Why the modelling industry needs to change.
Models are often thought of as having the easiest job in the world, simply looking beautiful in front of a camera. What the public do not know is how much work, sweat, blood and tears go into this perfected image – the treatment of models by those around them all the way throughout their careers. Working sixteen hour days, being rejected by clients on a daily basis after waiting hours to see them, being treated like a piece of furniture, having photographs taken of them changing, living on cotton wool soaked in water to fit into sample sizes – this is the ugly truth behind a beautiful industry.
The entertainment world has been rocked in recent months by exposes on those in power preying on the hopes & dreams of the vulnerable in such industries. Casting director James Scully spoke out on Instagram after witnessing a Balenciaga casting in which over 150 girls [were told to] wait in a stairwell, [that] they would have to stay over 3 hours to be seen and not to leave. In their usual fashion they shut the door went to lunch and turned off the lights, to the stairs leaving every girl with only the lights of their phones to see.’
The post went viral, hitting headlines and causing many models to share their stories of abuse and harassment within the industry. Social media has proved a huge challenge to the once invincible brands and directors, offering a platform for those once silenced to be heard. British model Charli Howard became famous after sharing her experiences with her agency asking her to lose weight and she went on to model in New York, most recently releasing a book on her experiences, ‘Misfit’. Danish model Ulrikke Hoyer made a splash after sharing her story of being dropped from a Louis Vuitton show hours before the show because of her weight, which was shared and reposted thousands of times. Cameron Russell became an Instagram sensation in October 2017 after reposting stories of abuse of models following the Harvey Weinstein scandal, aptly hashtagged #MyJobShouldNotIncludeAbuse.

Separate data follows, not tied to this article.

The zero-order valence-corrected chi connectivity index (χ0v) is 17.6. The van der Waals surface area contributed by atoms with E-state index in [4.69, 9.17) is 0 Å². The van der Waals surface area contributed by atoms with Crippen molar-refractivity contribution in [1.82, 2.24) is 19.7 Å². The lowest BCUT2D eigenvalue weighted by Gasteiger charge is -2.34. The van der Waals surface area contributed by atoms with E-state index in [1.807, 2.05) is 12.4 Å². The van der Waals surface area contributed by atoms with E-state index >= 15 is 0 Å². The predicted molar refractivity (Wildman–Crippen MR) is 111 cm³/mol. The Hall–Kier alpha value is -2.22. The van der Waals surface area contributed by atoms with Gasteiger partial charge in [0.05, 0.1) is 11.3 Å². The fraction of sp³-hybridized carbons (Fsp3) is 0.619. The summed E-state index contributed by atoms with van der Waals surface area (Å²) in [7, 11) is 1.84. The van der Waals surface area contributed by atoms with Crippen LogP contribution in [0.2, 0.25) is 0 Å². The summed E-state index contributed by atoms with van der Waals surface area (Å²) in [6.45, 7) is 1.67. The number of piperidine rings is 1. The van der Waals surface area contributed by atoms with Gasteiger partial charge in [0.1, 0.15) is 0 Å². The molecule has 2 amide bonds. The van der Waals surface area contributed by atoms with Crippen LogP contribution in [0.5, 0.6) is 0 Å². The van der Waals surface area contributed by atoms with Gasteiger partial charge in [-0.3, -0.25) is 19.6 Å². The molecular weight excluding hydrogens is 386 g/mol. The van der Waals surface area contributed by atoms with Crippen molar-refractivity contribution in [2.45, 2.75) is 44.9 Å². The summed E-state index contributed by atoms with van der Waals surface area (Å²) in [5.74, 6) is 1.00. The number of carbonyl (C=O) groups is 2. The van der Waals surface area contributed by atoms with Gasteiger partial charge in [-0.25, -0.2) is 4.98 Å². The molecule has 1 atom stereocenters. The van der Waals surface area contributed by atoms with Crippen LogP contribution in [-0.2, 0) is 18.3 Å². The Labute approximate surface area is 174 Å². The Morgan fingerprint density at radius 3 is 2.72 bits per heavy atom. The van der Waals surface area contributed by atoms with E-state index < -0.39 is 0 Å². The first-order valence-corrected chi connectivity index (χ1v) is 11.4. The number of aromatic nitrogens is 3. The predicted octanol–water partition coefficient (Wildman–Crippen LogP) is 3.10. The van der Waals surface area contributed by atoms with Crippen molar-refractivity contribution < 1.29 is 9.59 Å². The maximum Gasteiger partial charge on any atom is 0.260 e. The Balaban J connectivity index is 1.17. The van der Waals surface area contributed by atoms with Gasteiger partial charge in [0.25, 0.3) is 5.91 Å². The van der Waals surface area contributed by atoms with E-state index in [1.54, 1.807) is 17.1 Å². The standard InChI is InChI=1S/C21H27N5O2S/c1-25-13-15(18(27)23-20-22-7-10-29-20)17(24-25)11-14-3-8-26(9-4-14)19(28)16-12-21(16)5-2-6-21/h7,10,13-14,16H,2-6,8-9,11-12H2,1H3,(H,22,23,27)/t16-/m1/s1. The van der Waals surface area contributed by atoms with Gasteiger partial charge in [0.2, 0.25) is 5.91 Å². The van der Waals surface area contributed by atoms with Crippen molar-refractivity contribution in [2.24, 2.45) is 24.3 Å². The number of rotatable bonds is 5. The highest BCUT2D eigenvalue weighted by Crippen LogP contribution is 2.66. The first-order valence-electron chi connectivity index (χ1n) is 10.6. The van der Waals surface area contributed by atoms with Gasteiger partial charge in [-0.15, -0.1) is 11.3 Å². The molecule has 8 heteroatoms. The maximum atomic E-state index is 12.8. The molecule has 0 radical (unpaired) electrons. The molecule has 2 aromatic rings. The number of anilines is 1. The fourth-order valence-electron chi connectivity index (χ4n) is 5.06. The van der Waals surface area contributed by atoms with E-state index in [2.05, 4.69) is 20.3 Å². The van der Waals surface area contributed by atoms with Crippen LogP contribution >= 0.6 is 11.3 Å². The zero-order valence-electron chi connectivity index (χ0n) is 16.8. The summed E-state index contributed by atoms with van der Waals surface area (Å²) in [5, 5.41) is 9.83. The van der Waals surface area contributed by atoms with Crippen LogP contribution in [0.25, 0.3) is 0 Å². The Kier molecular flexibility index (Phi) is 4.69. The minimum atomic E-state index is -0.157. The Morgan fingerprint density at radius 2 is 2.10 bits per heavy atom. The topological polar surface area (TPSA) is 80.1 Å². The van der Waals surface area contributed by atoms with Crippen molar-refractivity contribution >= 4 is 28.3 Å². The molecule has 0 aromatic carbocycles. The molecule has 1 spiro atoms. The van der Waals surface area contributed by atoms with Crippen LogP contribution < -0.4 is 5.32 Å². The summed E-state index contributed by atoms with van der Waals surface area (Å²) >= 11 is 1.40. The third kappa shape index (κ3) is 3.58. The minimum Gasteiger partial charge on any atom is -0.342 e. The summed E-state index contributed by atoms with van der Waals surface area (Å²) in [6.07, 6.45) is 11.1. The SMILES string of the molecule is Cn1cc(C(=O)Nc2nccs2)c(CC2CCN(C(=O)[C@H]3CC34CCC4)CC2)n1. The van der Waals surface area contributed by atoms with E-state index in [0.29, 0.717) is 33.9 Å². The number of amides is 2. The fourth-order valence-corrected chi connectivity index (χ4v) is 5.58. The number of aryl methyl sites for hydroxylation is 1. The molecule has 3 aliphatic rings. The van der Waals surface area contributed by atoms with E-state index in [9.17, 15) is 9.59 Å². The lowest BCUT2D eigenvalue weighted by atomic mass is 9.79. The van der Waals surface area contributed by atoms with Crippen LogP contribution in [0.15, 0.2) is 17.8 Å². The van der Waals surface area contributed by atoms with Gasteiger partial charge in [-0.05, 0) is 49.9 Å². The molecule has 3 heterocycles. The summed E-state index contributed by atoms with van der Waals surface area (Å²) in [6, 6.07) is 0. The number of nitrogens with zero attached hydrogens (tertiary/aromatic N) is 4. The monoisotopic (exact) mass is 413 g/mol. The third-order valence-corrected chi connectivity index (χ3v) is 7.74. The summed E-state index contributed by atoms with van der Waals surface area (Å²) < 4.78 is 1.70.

Social media gives models the power to speak up and be taken seriously by the world they are a vital part of, cementing their own identity beyond what their agency chooses to present to clients.
In response to Scully’s posting, fashion conglomerates Kering and LMVH (whose brands include Louis Vuittion, Christian Dior, Marc Jacobs and Givenchy) established a Charter on the Working Relationships with Fashion Models and Their Well-being.
The Charter states that no models will be hired who are below a size 34 (F) or 44 (M), effectively banning Size 0 from their catwalks and photoshoots. There are also commitments to having a psychologist or therapist on hand during jobs, private fitting rooms, strict nudity agreements, a provision of healthy food and drink at all times, the ability for models to complain directly to the brand via a hotline, the provision of transportation home after 8pm and a ban on models aged below 16. Models between the ages of 16-18 must have a chaperone with them on the job and cannot work between 10pm-8am. Conde Nast have followed suit with their own Code of Conduct, with similar provisions for models working with their brands such as Vogue and Glamour Magazine.